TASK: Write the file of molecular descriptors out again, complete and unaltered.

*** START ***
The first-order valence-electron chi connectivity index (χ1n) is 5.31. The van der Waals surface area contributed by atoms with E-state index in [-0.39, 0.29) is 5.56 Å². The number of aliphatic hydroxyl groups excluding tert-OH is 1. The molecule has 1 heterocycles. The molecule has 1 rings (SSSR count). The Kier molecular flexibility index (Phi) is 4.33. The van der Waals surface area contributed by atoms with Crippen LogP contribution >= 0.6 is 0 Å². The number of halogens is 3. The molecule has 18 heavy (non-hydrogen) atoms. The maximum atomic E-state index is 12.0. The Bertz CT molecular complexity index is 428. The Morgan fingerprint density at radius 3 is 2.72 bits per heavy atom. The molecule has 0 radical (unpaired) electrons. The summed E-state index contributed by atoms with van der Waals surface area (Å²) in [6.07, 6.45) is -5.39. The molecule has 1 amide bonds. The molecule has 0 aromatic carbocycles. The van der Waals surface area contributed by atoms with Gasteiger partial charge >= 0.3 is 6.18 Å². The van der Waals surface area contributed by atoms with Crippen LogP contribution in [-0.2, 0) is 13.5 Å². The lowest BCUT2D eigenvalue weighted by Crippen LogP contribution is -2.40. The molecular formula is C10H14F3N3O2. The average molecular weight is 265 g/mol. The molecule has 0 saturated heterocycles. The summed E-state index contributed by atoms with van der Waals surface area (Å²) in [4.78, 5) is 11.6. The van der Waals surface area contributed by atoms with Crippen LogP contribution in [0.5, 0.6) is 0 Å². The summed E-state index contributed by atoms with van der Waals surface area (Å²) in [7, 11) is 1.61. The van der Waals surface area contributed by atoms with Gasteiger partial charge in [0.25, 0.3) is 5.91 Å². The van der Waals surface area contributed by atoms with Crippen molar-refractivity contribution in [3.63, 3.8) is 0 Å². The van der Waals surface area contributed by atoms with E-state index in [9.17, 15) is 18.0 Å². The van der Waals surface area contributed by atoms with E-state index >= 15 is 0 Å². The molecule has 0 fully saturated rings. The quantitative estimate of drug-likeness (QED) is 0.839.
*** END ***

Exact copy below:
The first-order valence-electron chi connectivity index (χ1n) is 5.31. The van der Waals surface area contributed by atoms with E-state index in [-0.39, 0.29) is 5.56 Å². The number of aliphatic hydroxyl groups excluding tert-OH is 1. The molecule has 1 heterocycles. The molecule has 1 rings (SSSR count). The Kier molecular flexibility index (Phi) is 4.33. The van der Waals surface area contributed by atoms with Crippen LogP contribution >= 0.6 is 0 Å². The number of halogens is 3. The molecule has 18 heavy (non-hydrogen) atoms. The maximum atomic E-state index is 12.0. The Bertz CT molecular complexity index is 428. The Morgan fingerprint density at radius 3 is 2.72 bits per heavy atom. The molecule has 0 radical (unpaired) electrons. The summed E-state index contributed by atoms with van der Waals surface area (Å²) in [6.07, 6.45) is -5.39. The molecule has 1 amide bonds. The molecule has 0 aromatic carbocycles. The van der Waals surface area contributed by atoms with Gasteiger partial charge >= 0.3 is 6.18 Å². The van der Waals surface area contributed by atoms with Crippen LogP contribution in [-0.2, 0) is 13.5 Å². The lowest BCUT2D eigenvalue weighted by Crippen LogP contribution is -2.40. The molecular formula is C10H14F3N3O2. The average molecular weight is 265 g/mol. The molecule has 0 saturated heterocycles. The summed E-state index contributed by atoms with van der Waals surface area (Å²) in [4.78, 5) is 11.6. The van der Waals surface area contributed by atoms with Crippen LogP contribution in [0.5, 0.6) is 0 Å². The summed E-state index contributed by atoms with van der Waals surface area (Å²) in [7, 11) is 1.61. The van der Waals surface area contributed by atoms with Gasteiger partial charge in [0.25, 0.3) is 5.91 Å². The van der Waals surface area contributed by atoms with Crippen molar-refractivity contribution in [3.63, 3.8) is 0 Å². The van der Waals surface area contributed by atoms with E-state index in [9.17, 15) is 18.0 Å². The van der Waals surface area contributed by atoms with E-state index >= 15 is 0 Å². The molecule has 0 fully saturated rings. The quantitative estimate of drug-likeness (QED) is 0.839.